Alaskan city invaded by multi-colored bears
Alaska's largest city is home to more than 300 grizzly and black bears. And now, there are more than a dozen multicolored ones.
Life-size statues painted by city artists for a public art installation called "Bears on Parade" are popping up. They are part of an effort to raise awareness. They want people to know if you live in Anchorage, you live near bears.
"The whole point of this was to engage in conversation about bears and their habitat - the food that they eat, where they live," said Brenda Carlson. She is a tourism official. She helped organize the program.
Anchorage is a city that spans 1,958 square miles. People occupy only about 204 square miles. That is according to the state Department of Fish and Game. The rest of Anchorage includes a national forest. It also includes a state wildlife refuge and 55 to 65 grizzlies and 250 to 350 black bears.
Bears can be deadly if they are surprised. The department's Anchorage Bear Committee is dedicated to bear conservation. The committee tries to educate people about how to live alongside the animals.
"Not all bears eat salmon," said Carlson. She is also a committee member. "Some eat berries, depending on where they are. We really wanted it to spark conversation about the bears."
The panel wanted to coordinate the installation of statues with a summer conference of 700 international bear scientists. They were brought to Anchorage by the International Association for Bear Research & Management.
Carlson reached out to America's Fiberglass Animals. It is located in Seward, Nebraska. The organization has helped create more than 300 public art projects with fiberglass sculptures.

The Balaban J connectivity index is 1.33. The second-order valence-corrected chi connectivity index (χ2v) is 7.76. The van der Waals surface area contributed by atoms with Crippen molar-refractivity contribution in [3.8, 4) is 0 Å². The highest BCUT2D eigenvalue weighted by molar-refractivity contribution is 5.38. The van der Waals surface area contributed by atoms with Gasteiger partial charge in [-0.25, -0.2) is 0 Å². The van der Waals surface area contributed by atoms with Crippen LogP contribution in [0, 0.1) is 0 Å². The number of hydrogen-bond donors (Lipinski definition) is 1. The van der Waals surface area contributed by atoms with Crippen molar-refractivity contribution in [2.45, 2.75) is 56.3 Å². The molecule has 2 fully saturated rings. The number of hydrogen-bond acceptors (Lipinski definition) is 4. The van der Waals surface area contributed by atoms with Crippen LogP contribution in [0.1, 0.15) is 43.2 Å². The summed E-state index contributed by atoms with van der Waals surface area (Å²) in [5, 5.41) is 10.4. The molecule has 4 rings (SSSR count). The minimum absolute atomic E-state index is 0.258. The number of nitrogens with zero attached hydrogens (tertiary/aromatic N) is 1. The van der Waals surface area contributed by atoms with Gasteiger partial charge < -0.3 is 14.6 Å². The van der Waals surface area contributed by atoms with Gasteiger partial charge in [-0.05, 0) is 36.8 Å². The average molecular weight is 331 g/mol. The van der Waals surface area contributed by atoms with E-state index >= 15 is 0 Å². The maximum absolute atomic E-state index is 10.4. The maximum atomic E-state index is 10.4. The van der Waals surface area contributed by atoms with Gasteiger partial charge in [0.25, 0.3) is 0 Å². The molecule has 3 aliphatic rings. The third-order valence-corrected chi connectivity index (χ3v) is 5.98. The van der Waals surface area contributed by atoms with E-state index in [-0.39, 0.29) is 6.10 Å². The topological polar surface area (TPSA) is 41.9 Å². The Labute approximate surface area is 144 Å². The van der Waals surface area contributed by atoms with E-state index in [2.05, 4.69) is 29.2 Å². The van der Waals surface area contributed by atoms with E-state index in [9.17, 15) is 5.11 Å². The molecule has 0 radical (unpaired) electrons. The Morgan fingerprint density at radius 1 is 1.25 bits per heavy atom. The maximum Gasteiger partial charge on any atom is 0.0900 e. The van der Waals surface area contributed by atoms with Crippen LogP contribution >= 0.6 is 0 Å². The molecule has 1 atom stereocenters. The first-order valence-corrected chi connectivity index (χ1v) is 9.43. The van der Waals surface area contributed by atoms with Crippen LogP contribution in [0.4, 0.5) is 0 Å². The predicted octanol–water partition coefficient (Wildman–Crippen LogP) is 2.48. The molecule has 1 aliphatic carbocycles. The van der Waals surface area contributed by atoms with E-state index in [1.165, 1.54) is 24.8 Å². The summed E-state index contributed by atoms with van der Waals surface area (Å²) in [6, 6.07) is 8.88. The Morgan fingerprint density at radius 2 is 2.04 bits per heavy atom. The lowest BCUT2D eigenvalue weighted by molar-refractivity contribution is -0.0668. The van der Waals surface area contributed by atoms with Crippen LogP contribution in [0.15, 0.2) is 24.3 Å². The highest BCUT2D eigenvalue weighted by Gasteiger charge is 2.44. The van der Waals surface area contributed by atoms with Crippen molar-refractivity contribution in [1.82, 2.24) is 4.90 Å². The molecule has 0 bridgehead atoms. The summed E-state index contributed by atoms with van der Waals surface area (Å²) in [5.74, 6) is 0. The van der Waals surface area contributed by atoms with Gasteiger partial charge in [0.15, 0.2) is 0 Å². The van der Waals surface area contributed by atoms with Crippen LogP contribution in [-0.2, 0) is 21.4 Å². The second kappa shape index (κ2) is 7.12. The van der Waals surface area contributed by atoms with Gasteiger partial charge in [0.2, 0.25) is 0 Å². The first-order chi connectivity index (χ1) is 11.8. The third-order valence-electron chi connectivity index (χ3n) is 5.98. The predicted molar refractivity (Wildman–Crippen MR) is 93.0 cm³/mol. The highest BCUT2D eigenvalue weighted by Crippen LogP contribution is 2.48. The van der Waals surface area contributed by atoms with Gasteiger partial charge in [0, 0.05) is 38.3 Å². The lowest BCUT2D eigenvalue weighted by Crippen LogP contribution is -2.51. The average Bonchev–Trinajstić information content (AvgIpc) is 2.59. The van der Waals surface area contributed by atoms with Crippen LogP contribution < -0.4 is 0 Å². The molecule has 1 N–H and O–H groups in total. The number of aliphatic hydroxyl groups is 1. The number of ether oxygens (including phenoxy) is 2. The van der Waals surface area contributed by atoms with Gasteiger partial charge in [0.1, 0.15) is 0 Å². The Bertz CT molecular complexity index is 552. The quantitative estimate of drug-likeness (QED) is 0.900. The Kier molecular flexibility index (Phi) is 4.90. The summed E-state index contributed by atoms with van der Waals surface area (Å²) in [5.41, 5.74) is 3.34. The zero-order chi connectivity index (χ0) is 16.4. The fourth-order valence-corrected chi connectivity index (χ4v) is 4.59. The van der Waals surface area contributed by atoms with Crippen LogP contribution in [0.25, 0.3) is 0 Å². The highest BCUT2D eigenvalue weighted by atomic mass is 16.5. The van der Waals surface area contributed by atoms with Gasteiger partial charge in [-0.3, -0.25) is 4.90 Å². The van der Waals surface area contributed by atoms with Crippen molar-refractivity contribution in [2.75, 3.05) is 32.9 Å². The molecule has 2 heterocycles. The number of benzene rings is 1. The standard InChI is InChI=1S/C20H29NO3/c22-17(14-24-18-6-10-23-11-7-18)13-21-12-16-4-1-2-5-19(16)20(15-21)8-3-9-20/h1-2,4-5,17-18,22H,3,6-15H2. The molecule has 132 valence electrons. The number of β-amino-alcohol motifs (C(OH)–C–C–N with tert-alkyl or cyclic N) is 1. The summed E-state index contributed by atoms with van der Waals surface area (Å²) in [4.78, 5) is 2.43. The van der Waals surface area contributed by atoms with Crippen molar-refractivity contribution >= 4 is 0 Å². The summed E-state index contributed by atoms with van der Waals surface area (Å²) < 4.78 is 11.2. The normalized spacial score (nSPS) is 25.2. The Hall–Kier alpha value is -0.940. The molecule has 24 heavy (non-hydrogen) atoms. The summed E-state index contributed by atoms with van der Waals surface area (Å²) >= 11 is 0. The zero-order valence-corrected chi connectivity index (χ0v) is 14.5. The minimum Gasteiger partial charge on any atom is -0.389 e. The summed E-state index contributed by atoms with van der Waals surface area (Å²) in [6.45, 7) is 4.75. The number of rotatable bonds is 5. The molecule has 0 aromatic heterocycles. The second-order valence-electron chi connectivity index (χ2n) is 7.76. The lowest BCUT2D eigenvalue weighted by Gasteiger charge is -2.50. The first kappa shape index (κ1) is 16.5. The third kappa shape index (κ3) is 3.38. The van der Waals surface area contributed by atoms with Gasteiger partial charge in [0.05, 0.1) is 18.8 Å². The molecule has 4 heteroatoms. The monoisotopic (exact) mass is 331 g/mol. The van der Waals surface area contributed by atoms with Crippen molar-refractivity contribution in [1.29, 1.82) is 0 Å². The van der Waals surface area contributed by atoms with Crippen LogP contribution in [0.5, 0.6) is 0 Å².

Fifteen bears arrived by flatbed truck. They looked like polar bears. They were completely white. Sponsors paid either $1,750 or $3,000 for bears. So far, 13 have been painted, sealed and erected.
Artists received loose instructions. The adornment had to be family-friendly. And it had to reflect the beauty of Alaska, Carlson said.
One bear has a birch forest painted on its side. Others are painted with rivers, wildflowers or the northern lights. A bear sponsored by an ice cream shop has a tongue. It appears to be licking ice cream off its face.
"I love that tongue," Carlson said. It could fit into the theme of what a bear should not eat - human food.
"Make sure your trash is put away. Because that trash bear will be a problem," she said.
The statues arrived too late for the early summer bear conference. But some scientists will benefit. The committee is donating nearly $8,000 from statue sponsorships to the next conference to cover scientists' expenses.
CRITICAL THINKING QUESTION
Why are the life-sized statues brightly colored, instead of brown or black?
Write your answers in the comments section below